Having spent the last decade focusing on reducing cost and increasing efficiency, the global electronics supply chain is entering a new phase where innovation in products and processes will drive industry activity, requiring electronics manufacturing services (EMS) providers to focus their investments on helping customers produce improved products and processes.
Jim Brown, president of software research and consulting firm Tech-Clarity, recently spoke about how innovation is driving companies to create better products. Speaking at the IHS Design & Supply Chain Global Summit in San Jose, Calif., in June, Brown said the technology industry now is moving past the phase of reductive innovation, i.e., the era when cost cutting and increased efficiency were the major driving forces in the business. He noted that the business now is moving into a period when product/process innovation will drive the development of the market.
This new phase is exemplified by the rise of Apple Inc.'s iPad, a product whose success is built upon innovation. Rising sales of the iPad and other tablets are cutting into the market for PCs, which are commodity market products wherein differentiation is achieved through cost reduction, and competitive advantage is attained via superior supply chain efficiency.
For EMS providers, the process of reductive innovation has served as a huge tailwind, driving revenue growth as customers engaged in outsourced/asset-light manufacturing strategies as one major part of their reductive innovation strategies. IHS believes that tailwind still has plenty of life in it, with the latest five-year EMS industry revenue forecast calling for nearly 10 percent yearly growth on average.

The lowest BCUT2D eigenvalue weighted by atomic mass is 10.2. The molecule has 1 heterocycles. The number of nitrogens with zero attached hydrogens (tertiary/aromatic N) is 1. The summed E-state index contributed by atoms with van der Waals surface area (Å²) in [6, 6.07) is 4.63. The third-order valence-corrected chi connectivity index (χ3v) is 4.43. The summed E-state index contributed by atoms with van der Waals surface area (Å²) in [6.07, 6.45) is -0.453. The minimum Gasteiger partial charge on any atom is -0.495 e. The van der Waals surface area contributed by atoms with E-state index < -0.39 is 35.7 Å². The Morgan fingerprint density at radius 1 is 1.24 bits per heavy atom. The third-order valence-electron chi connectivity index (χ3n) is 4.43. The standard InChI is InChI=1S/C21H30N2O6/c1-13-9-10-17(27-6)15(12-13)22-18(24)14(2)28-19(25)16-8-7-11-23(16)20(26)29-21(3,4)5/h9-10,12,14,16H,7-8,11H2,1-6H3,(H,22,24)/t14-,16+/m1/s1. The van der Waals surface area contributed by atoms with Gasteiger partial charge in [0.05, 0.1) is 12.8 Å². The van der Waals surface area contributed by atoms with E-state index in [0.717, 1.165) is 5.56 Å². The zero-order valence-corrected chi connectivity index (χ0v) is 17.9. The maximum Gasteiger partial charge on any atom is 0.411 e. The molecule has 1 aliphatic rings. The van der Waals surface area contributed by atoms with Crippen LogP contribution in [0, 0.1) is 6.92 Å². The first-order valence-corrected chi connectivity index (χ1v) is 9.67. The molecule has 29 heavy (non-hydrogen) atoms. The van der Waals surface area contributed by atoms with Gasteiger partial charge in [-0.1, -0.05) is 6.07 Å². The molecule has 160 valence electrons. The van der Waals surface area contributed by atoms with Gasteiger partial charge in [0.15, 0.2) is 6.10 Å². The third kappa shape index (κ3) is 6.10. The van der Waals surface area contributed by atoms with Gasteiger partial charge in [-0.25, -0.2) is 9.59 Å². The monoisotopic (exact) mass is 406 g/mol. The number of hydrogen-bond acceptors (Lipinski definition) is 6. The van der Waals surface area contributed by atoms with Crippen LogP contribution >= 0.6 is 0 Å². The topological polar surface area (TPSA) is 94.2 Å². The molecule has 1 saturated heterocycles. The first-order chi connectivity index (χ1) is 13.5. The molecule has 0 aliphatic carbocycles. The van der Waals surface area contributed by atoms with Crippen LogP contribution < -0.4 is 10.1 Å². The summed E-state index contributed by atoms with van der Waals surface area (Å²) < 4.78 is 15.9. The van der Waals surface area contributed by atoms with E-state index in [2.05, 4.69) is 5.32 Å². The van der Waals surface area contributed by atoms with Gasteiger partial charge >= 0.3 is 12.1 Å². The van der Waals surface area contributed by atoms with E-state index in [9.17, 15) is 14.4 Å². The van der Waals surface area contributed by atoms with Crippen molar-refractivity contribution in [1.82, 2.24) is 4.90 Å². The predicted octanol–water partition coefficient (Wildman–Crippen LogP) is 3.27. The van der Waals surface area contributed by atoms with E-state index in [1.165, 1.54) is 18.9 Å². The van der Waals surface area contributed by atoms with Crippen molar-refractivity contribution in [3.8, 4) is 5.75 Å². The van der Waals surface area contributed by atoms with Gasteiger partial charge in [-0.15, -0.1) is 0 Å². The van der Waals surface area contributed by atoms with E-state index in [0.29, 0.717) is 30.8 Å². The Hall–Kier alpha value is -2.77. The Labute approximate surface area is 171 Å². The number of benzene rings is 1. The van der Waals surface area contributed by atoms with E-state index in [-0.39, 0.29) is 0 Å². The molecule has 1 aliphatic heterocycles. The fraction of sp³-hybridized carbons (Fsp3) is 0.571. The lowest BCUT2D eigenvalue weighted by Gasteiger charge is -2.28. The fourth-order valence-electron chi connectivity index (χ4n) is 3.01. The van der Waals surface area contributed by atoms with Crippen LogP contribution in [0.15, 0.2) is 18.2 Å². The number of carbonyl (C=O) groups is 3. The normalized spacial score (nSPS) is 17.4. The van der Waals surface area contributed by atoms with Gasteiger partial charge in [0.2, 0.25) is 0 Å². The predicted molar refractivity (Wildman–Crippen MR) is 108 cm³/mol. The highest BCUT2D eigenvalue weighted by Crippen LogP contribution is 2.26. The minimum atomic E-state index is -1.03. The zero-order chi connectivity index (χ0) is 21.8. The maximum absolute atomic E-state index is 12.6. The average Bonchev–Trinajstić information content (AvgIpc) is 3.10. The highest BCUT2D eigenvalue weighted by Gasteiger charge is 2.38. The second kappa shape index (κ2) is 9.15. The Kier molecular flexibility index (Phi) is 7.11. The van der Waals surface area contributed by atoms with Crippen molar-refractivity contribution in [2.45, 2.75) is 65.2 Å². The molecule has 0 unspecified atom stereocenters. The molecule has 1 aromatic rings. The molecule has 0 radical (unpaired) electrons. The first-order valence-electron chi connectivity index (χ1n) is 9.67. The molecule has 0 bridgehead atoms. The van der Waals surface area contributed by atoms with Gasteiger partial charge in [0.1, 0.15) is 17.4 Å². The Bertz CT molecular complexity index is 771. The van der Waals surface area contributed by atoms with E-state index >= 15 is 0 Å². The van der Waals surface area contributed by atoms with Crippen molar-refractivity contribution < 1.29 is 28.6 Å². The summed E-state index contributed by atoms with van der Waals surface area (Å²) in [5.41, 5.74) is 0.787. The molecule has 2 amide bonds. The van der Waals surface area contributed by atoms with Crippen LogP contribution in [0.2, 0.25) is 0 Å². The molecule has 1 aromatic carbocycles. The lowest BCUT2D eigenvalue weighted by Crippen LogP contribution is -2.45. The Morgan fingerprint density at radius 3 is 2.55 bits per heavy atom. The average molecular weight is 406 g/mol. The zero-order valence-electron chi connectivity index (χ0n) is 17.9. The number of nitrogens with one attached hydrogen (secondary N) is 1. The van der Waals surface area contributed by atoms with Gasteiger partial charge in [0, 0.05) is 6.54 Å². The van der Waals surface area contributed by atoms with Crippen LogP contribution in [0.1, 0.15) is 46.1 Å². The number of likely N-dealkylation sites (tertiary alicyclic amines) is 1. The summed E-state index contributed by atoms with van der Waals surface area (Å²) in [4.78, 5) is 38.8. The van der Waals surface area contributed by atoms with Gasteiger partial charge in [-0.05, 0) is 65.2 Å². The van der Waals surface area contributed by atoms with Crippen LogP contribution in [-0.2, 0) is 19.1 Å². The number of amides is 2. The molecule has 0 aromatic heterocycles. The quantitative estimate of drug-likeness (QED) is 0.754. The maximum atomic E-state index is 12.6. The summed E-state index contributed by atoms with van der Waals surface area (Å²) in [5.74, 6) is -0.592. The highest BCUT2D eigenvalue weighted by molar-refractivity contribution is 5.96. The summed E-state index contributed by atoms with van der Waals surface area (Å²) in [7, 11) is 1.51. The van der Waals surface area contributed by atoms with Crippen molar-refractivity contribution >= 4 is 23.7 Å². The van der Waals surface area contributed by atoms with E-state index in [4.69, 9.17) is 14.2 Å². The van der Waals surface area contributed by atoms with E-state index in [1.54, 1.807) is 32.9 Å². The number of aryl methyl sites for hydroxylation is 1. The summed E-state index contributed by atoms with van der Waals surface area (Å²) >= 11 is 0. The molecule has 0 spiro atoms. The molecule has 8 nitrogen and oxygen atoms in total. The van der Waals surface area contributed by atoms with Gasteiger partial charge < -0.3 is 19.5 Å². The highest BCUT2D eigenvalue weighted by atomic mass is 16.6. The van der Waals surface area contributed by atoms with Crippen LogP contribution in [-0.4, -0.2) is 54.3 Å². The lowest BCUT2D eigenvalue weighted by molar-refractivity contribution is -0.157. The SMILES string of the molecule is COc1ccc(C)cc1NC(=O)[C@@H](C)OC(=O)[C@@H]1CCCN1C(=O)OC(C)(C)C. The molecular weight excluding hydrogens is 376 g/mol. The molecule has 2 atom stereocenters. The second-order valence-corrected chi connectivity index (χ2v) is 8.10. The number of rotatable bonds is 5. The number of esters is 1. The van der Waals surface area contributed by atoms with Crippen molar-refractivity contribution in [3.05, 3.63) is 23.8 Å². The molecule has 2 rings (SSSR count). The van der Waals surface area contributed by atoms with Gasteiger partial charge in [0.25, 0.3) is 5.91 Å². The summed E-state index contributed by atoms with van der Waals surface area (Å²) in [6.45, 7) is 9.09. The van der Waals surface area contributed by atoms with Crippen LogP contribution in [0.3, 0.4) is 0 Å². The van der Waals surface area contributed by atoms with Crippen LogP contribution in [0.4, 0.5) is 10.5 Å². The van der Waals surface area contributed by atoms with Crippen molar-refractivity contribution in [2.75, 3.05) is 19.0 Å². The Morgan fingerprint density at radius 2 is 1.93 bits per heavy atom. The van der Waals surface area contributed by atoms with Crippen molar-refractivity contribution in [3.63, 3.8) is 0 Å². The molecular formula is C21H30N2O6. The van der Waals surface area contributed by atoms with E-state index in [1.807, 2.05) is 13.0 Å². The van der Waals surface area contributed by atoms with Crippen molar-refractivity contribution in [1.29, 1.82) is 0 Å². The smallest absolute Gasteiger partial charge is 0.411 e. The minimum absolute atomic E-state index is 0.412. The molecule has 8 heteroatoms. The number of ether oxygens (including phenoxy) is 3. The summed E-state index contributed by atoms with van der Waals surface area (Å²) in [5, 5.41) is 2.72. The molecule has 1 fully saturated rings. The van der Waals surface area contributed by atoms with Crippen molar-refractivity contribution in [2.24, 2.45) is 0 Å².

However, the change in focus suggested by Brown means the EMS industry must now reexamine what it is doing in order to help customers fulfill their product and process innovation goals. This means that EMS providers must engage in proactive partnerships with their clients. When approaching the issue of helping customers innovate, EMS companies would be wise to embrace the Japanese philosophy and process of Kaizen, or continuous improvement, IHS believes.
EMS companies also must constantly question how early in the design cycle they are engaging with customers. Moreover, they must always ask what moves are being made on the production floor to help them meet customers' needs for better, faster, and cheaper products. Most importantly, EMS providers must repeatedly investigate their willingness to make the required investments in front-end process technologies that will allow them to benefit on the back end.
The EMS industry has come a long way during the past several decades in its capability to help customers meet their reductive innovation goals. Now as customers look to product/process innovation to drive business, the EMS industry should commit to investments for meeting that challenge.
— Thomas Dinges is the EMS and ODM analyst at IHS. For more information on the contract manufacturing market, see the IHS report, “Solid Revenue Momentum, but Profit Trends Still Challenging.” For media inquiries on this report, contact Jonathan Cassell, editorial director and manager of public relations, at firstname.lastname@example.org. For non-media inquiries, please contact .